Wigginspirational Science!

By Becky Holmes

 

This week I have been addicted to two things, the Olympics and preparing for my next triathlon.

This got me thinking tonight as I watched Bradley cycle over the finish to claim Team GB’s second gold and I glimpsed Bradley’s amazing bike; how does that work? Surely science must play a huge part in the design of his bike and I wondered if there was anything I could use to speed up my rusty old bike.

Let’s start by looking at his bike.


The back wheel has no spokes.

The spokes on a normal bike cause turbulence as they go through the air and result in air resistance slowing the rider down. The solid design of Bradley’s bike wheels mean there is less turbulence and in turn less air resistance. They are also make of carbon fibre making them extremely light, requiring less energy to make them move.

Where you put the spokes and the mass on the bike wheels also affects its inertia. Objects that have a low inertia, have the mass close to the centre and are easy to spin. Normal bikes are the opposite with all the mass near the rim of the wheel and these have a high inertia. They are hard to spin.

By having a solid wheel and spreading the mass around you lower the inertia and make it easier to spin the wheel. Less effort for Bradley, fantastic! The phenomena is similar to an ice skater spinning. She lowers her inertia by bringing her arms close to her body allowing her to go much faster.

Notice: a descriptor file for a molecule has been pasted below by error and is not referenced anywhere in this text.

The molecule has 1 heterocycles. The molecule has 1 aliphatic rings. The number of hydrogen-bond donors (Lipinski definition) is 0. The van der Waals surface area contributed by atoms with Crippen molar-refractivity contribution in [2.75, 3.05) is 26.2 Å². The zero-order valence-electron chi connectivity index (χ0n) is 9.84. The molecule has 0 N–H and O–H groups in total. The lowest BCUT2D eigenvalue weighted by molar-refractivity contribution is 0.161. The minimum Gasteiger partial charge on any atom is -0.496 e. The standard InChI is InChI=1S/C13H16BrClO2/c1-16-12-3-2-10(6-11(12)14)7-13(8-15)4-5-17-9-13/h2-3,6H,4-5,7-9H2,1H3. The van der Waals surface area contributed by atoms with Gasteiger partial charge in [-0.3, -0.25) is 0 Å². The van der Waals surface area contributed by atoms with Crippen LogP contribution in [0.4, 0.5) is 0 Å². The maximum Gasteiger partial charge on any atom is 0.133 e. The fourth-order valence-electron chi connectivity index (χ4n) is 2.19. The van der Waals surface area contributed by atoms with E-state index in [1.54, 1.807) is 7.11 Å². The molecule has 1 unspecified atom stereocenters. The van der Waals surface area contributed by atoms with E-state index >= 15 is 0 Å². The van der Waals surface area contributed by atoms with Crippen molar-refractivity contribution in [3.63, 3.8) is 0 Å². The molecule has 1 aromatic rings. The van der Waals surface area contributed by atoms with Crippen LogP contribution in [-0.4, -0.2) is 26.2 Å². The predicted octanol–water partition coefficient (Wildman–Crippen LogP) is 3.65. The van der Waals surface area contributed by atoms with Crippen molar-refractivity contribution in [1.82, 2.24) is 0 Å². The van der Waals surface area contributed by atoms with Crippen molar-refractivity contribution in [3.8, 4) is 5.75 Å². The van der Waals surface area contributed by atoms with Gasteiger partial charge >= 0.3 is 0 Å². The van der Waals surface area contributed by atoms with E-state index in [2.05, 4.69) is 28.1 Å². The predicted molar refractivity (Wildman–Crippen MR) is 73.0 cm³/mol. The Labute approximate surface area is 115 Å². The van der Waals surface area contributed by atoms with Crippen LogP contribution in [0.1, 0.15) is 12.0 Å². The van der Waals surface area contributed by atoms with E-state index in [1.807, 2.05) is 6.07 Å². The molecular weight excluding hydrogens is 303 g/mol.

One of these solid carbon fibre wheels will set you back about £1000… and remember you will need one for the front as well!

 

 

Central rest bar on the handle bars.

These are called aero-bars, they allow the rider to rest their body on the centre of the handlebars. Teamed with the high seat and low handlebars they force the rider into a certain position. In this position their body will be very streamlined reducing the air resistance.

You can buy these aero-bars and attach them to any bike. A set of carbon aero-bars will set you back about £450.

 

 

Bradley’s shaved legs.

One theory is that it makes the rider more aerodynamic. At last, one I can copy on a limited budget! Another theory is that if you injure yourself and have shaved legs it will be easier to care for the wounds. Hairy legs will get in the cut as it heals, harbour germs and dirt, and generally just get in the way of healing.

Many dispute the above facts and attribute cyclists shaving to habit and tradition.

Cost of a standard razor? Around £1.19 for a pack of four.

 

 

Personally after considering the science, and comparing the associated costs, I am a firm believer that shaving is worth a try first, and am prepared to try anything to go that little bit faster!

 

Why not check out our ‘Science of Sport‘ shows to learn more about inertia, and our ‘Bloodhound‘ Super Sonic Car show to learn more about air resistance and carbon f

Posted in Physics